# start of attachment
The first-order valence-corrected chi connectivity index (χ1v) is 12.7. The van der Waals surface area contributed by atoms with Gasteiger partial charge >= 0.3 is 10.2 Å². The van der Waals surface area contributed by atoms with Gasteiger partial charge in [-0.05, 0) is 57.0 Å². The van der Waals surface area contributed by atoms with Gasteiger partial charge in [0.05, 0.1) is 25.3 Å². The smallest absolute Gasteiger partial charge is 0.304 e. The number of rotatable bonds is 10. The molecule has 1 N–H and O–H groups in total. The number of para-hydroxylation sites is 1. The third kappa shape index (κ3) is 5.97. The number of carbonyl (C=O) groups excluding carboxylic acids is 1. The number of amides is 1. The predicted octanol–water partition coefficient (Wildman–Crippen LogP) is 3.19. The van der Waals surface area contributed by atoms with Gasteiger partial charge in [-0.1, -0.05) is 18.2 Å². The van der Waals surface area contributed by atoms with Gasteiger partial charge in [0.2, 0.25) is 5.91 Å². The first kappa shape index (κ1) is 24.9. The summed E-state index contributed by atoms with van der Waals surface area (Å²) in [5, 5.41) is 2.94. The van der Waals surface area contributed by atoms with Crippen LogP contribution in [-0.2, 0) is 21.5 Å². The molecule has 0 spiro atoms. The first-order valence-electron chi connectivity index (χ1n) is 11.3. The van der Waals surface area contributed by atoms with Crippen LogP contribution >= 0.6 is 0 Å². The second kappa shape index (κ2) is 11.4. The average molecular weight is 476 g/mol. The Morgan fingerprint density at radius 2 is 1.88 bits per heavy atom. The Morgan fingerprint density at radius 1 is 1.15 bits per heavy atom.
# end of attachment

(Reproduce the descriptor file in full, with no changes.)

The first-order valence-corrected chi connectivity index (χ1v) is 12.7. The van der Waals surface area contributed by atoms with Gasteiger partial charge >= 0.3 is 10.2 Å². The van der Waals surface area contributed by atoms with Gasteiger partial charge in [-0.05, 0) is 57.0 Å². The van der Waals surface area contributed by atoms with Gasteiger partial charge in [0.05, 0.1) is 25.3 Å². The smallest absolute Gasteiger partial charge is 0.304 e. The number of rotatable bonds is 10. The molecule has 1 N–H and O–H groups in total. The number of para-hydroxylation sites is 1. The third kappa shape index (κ3) is 5.97. The number of carbonyl (C=O) groups excluding carboxylic acids is 1. The number of amides is 1. The predicted octanol–water partition coefficient (Wildman–Crippen LogP) is 3.19. The van der Waals surface area contributed by atoms with Gasteiger partial charge in [-0.1, -0.05) is 18.2 Å². The van der Waals surface area contributed by atoms with Gasteiger partial charge in [0.2, 0.25) is 5.91 Å². The first kappa shape index (κ1) is 24.9. The summed E-state index contributed by atoms with van der Waals surface area (Å²) in [5, 5.41) is 2.94. The van der Waals surface area contributed by atoms with Crippen LogP contribution in [-0.2, 0) is 21.5 Å². The molecule has 0 spiro atoms. The first-order valence-electron chi connectivity index (χ1n) is 11.3. The van der Waals surface area contributed by atoms with Crippen LogP contribution >= 0.6 is 0 Å². The second kappa shape index (κ2) is 11.4. The average molecular weight is 476 g/mol. The Morgan fingerprint density at radius 2 is 1.88 bits per heavy atom. The Morgan fingerprint density at radius 1 is 1.15 bits per heavy atom.